FAQ

Thinking about having your own solar PV system for your building? Here are some Frequently Asked Questions

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Solar photovoltaic or PV is the term used for the technology that convert the energy from the sun (directly or indirectly) into usable electrical energy. From the Greek word phos meaning light and volt from the Italian physicist, the renowned inventor of the electrical battery, Alessandro Volta. Interesting isn’t it?

The solar panels which are made up of smaller modules called cells are made from a special material, a semiconductor that moves electrons (electricity) with a small encouragement from the light energy from the sun. This electricity is direct current (DC) and must be converted to alternating current (AC) to be used in appliances in your house.

Once properly installed, the solar PV panels on your roof can last up to 25 to 30 years. With no moving parts, there is very little maintenance on your part other than the occasional wiping of dust which can be mostly taken care of by the rain. Handy.

Your solar PV system will keep converting away any energy it gets from the sun – even when it’s not shining directly on it. We call that daylight energy. The excess energy that are not used immediately are exported to the national grid where you get your conventional electricity from for about €0.19 per kWh. Currently in Ireland, unlike other countries, you’re not getting any money in exchange. This is called Feed-in tariff (FIT).

So unless you stay at home during the day, to use your kettle multiple times a day, the energy is only being used by your ‘always on’ appliances such as your fridge, etc.

The energy consumption case in buildings such as offices is even stronger simply due to the fact that we leave our homes to work in these buildings and we make our tea & coffee there. This is where a sizeable solar PV system can really be taken advantage of. Most commercial buildings can use all if not most of its energy generated on demand instead of paying an electricity supplier for it.

Since the electricity from the sun through the solar panels must be used as it’s generated, an electrical load (an appliance) must consume the electricity or it goes back to the grid. But you can keep more power for yourself if you have a battery. No, not the double A kind, a much larger battery to store the energy so that you can use that later on when you come home. Less export to the grid.

In today’s prices, not as much as they used to be. In fact, the cost is reduced to the point that it makes economic sense to get one with your solar PV system. You can learn more about battery storage here.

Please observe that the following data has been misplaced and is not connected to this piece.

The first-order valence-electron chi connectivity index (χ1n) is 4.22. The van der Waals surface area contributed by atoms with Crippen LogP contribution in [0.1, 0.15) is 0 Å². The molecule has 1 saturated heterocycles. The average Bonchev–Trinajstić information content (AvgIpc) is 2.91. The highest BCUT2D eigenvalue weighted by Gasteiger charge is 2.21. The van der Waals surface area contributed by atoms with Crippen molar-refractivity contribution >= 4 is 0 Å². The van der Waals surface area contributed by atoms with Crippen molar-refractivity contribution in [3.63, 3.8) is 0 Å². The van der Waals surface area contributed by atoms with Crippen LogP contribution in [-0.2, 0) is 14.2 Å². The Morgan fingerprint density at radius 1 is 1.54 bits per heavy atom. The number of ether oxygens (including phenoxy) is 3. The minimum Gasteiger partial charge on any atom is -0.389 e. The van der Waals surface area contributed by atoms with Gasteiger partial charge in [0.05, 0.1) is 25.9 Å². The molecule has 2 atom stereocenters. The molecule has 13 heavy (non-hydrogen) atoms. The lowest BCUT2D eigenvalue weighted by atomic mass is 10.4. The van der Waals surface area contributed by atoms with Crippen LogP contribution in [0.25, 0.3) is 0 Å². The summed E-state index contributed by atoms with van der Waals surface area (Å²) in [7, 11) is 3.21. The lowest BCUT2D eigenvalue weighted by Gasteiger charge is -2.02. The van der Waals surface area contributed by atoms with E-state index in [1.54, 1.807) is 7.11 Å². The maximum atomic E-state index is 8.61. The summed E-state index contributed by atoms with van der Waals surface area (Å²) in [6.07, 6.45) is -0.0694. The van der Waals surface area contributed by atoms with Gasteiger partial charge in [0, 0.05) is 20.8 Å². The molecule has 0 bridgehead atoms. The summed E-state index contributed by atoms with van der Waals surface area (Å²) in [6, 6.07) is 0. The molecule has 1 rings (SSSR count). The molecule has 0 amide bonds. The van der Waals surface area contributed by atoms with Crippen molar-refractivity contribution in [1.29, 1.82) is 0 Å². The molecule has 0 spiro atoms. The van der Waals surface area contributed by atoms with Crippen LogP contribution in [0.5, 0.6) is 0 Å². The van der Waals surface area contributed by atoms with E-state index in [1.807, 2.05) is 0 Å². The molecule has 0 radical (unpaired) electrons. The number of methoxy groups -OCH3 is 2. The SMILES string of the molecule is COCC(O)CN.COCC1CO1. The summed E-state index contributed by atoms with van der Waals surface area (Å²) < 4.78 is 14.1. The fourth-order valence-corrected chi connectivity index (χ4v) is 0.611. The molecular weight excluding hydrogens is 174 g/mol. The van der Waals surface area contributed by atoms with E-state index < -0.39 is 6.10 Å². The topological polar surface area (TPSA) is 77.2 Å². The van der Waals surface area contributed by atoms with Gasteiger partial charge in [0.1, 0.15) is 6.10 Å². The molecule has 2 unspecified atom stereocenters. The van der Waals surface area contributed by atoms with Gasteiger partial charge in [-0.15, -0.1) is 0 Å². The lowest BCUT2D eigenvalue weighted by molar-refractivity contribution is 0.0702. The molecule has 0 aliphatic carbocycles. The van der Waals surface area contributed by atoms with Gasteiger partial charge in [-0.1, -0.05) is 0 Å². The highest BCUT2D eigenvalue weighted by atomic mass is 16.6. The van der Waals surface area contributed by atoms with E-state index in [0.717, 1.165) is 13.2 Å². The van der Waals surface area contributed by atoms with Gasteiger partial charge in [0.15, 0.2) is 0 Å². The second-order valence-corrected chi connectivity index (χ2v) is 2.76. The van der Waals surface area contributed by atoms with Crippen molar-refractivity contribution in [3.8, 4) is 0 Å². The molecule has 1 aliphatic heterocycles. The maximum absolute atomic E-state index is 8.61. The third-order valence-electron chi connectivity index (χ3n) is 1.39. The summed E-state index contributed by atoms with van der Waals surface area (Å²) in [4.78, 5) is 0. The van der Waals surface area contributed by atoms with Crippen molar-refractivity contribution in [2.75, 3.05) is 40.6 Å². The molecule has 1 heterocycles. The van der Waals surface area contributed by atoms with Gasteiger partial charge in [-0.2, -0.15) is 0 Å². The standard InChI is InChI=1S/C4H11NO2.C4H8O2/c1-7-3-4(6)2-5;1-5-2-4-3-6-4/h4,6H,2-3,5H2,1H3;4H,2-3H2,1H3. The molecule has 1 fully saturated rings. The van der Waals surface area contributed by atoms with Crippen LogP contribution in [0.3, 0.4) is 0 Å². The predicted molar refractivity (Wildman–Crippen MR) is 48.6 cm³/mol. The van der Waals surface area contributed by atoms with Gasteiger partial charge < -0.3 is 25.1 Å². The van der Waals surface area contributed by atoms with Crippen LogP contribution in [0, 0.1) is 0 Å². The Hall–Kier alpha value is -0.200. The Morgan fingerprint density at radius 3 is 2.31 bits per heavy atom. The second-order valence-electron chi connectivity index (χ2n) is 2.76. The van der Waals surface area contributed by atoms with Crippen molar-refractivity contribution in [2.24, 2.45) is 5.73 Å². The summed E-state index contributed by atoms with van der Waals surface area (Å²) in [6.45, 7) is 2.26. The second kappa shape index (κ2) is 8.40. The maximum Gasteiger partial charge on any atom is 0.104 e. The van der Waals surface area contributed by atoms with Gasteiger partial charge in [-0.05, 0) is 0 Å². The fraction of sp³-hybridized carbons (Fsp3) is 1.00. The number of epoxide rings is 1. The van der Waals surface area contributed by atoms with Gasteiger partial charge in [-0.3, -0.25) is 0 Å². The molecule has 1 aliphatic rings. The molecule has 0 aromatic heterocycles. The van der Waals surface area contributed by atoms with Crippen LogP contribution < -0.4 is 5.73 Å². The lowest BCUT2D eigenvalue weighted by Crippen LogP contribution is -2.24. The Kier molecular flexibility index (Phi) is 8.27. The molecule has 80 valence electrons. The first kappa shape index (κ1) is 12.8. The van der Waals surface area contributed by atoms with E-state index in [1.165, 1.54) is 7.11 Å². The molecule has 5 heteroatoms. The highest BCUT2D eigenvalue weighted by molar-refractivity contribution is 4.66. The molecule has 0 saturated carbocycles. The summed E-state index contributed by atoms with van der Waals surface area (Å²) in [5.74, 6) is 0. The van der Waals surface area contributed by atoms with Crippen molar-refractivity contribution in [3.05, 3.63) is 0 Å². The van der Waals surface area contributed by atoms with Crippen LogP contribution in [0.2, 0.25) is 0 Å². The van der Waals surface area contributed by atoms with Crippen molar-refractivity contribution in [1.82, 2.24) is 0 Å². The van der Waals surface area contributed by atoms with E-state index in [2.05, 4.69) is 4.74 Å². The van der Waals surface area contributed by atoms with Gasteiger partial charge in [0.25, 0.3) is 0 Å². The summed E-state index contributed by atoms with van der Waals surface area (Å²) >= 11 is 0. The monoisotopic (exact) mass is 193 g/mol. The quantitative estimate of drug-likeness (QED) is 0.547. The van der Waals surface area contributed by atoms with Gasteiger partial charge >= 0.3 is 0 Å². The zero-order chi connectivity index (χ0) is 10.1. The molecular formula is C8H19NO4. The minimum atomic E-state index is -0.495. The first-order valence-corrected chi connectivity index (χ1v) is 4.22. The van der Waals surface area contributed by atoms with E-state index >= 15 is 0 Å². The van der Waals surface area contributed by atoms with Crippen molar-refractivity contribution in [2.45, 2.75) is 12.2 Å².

As a matter of fact, yes you can. It is another form of energy storage but not electricity. How about heating your immersion tank and keeping it hot during the day? Most houses have immersion heaters, why not use renewable energy to keep it topped up?

Why is that a good idea?

Well, to heat an immersion tank (120 litres) will take 2.5 hours from a cold start. Wouldn’t you want a hot shower when you come home without having to wait? Up to which point, you probably won’t bother then.

Ok, true but it’ll cost you €1.30 a day. Ah sure but that’s nothing. Really? That’s €475.00 per year. After 5 years, when your system has paid itself back, that can be a handy holiday pocket money or pay for your kids’ books!

By using these nifty devices called solar diverters also known as PV optimisers. Instead of exporting your excess energy to the grid which you get no money from, during the day, you can keep your immersion heated. But this leads to a sensible question…

A very good question to which there is a good answer. Your appliances in your home do indeed have electrical power ratings in order to work as per their design. Too much or too little power and they simply will not work, it might even break them. Your immersion heater however, is a heating element meaning it’s a resistive load. Whether your excess is 70W or 1kW, the electricity is there to convert it to heat energy. Some diverters are even smart enough not to call on grid power to supplement the electricity required to meet the 3kW immersion heater rating. Clever isn’t it?  For more info about diverters, it’s here.

We can install these solar diverters with your new or existing solar PV system.

That’s all well and good but…

What your asking is the payback period of the solar PV system. The economics is simple enough, the electricity you don’t buy from a supplier goes toward paying off your solar panels. Typically, this is 5 to 6 years, if you’re smart about your usage, even less.

But come here, rumour has it that by the end of this summer, the Government will be offering grants to homeowners for installing solar PV panels on their roofs. However, SEAI registered installers must be the ones to put the panels up for you. Lucky for you, we’re registered and qualified! So, at the end of the day, that’s even less capital from you, quicker payback period and after that, profit! Happy days!

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